Disruption is the new norm. The speed of change and fluidity across the technology landscape has companies placing big bets on analytics, cybersecurity, block chain, artificial intelligence and cloud. But there is an obstacle. The c-suite cites the skills shortage as the number-one barrier to adopting the new technologies.
At the same time, digital transformation and the versatility of these technologies are creating pressure on the workforce to keep pace, exacerbating the skills and capabilities gaps that organizations are experiencing. Legal and regulatory mandates, changes to risk profiles and immigration reform create additional complications for companies as they re-evaluate their workforce strategy, global delivery models and talent acquisition channels.
One tactic they had been widely leveraging to offset the talent and skills shortages was use of foreign workers. But the new administration and its discussion of immigration reform is shifting companies’ risk lens on global landed resources. Below is a brief synopsis on immigration reform and its implications for talent strategists.
What’s happening? In April, President Trump signed an executive order directing U.S. agencies to propose rules to prevent immigration fraud and abuse in the H1-B visa program. The changes outlined in the order could take years to carry out. Companies are assessing the risk associated with contracting/hiring tech workers with the visas.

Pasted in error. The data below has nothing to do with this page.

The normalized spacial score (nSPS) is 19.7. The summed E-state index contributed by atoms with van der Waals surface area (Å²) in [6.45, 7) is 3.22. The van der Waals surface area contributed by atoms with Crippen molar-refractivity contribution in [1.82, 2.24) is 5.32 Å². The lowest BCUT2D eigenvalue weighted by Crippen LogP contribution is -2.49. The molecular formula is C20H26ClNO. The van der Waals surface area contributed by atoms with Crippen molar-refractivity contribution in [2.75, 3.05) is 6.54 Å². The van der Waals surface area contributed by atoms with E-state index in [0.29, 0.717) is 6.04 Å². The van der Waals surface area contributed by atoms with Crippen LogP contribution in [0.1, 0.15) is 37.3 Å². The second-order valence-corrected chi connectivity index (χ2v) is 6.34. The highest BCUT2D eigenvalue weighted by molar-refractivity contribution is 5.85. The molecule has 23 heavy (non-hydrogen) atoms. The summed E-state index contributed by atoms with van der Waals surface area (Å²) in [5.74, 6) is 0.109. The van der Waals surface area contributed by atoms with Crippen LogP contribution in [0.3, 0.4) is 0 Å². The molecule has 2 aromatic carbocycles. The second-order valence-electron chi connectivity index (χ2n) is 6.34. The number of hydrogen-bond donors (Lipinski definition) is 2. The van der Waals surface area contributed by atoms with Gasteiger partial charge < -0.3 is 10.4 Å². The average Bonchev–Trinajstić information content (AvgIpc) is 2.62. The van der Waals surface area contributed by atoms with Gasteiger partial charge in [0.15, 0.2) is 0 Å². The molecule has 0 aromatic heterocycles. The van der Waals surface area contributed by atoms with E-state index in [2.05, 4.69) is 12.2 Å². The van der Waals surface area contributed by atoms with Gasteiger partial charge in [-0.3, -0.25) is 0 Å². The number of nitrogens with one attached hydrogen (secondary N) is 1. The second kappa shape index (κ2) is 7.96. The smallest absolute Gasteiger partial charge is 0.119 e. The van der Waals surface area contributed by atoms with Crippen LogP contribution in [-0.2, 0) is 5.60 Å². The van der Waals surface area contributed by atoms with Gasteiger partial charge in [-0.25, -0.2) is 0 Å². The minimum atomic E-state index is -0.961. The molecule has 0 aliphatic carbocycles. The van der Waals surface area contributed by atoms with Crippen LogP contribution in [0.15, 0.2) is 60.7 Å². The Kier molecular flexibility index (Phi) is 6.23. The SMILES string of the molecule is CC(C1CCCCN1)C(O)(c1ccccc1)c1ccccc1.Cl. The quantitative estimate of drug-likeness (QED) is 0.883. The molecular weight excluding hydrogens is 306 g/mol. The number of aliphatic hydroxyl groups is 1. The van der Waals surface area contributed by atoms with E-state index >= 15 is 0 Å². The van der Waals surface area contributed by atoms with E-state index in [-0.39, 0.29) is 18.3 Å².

About the H1-B visa program. Through the H-1B program, the government admits 85,000 foreign workers each year into the U.S. to primarily work in technology-related positions. There are some 600,000 to 900,000 immigrants in the U.S on H-1B visas. Note that visa applications fell for the first time since 2013 to 236,000 for FY2017 and to 199,000 for FY2018.
Workforce Implication. Going forward, as companies re-evaluate their workforce strategy, global delivery and talent acquisition models, Genesis10 suggests they consider taking these steps:
- Increase visibility on the recognized shortage of skilled technology professionals in the U.S.
- Reduce use of H1-B’s while adjusting workforce mix and sending foreign nationals to return to their native country
- Re-evaluate talent acquisition strategy to identify alternatives talent channels to gain access to requisite skills
- Complete an analysis of current contingent workforce to understand degree of global landed risk and if within acceptable organizational parameters
- Companies will need to increase training and professional development capabilities
- Evaluate use of the gig economy to hire independent contractors as another tactic to shore up capability and skill gaps as well as to keep labor costs low since independent contractors do not require benefits
Genesis10 Founder and CEO recently shared his thoughts in on this topic. Please see: CEO Harley Lippman Writes Washington Times Op Ed on Bringing Technology Jobs Back to the U.S.
To continue the discussion and learn more about how we can help you solve your workforce challenges, engage with Genesis10 today.